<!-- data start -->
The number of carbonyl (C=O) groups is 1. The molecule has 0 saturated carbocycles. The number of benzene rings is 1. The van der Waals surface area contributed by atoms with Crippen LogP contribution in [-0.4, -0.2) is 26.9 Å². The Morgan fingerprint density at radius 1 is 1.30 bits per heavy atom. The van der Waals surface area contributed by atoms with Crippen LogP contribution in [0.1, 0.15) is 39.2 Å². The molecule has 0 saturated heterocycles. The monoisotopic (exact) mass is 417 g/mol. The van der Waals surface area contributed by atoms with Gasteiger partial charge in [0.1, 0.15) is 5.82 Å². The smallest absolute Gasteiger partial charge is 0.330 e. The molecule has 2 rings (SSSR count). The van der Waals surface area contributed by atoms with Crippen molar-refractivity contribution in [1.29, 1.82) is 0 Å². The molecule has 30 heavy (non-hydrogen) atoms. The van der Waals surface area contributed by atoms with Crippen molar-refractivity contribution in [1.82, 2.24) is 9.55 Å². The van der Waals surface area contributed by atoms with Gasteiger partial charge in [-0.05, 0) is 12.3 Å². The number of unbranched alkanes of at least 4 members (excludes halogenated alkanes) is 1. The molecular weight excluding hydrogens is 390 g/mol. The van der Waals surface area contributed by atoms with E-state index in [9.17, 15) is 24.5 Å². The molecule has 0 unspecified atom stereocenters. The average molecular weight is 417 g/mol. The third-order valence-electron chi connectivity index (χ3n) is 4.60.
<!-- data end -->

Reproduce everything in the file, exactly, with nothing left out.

The number of carbonyl (C=O) groups is 1. The molecule has 0 saturated carbocycles. The number of benzene rings is 1. The van der Waals surface area contributed by atoms with Crippen LogP contribution in [-0.4, -0.2) is 26.9 Å². The Morgan fingerprint density at radius 1 is 1.30 bits per heavy atom. The van der Waals surface area contributed by atoms with Crippen LogP contribution in [0.1, 0.15) is 39.2 Å². The molecule has 0 saturated heterocycles. The monoisotopic (exact) mass is 417 g/mol. The van der Waals surface area contributed by atoms with Gasteiger partial charge in [0.1, 0.15) is 5.82 Å². The smallest absolute Gasteiger partial charge is 0.330 e. The molecule has 2 rings (SSSR count). The van der Waals surface area contributed by atoms with Crippen molar-refractivity contribution in [1.29, 1.82) is 0 Å². The molecule has 30 heavy (non-hydrogen) atoms. The van der Waals surface area contributed by atoms with Crippen molar-refractivity contribution in [1.82, 2.24) is 9.55 Å². The van der Waals surface area contributed by atoms with Gasteiger partial charge in [-0.05, 0) is 12.3 Å². The number of unbranched alkanes of at least 4 members (excludes halogenated alkanes) is 1. The molecular weight excluding hydrogens is 390 g/mol. The van der Waals surface area contributed by atoms with E-state index in [9.17, 15) is 24.5 Å². The molecule has 0 unspecified atom stereocenters. The average molecular weight is 417 g/mol. The third-order valence-electron chi connectivity index (χ3n) is 4.60.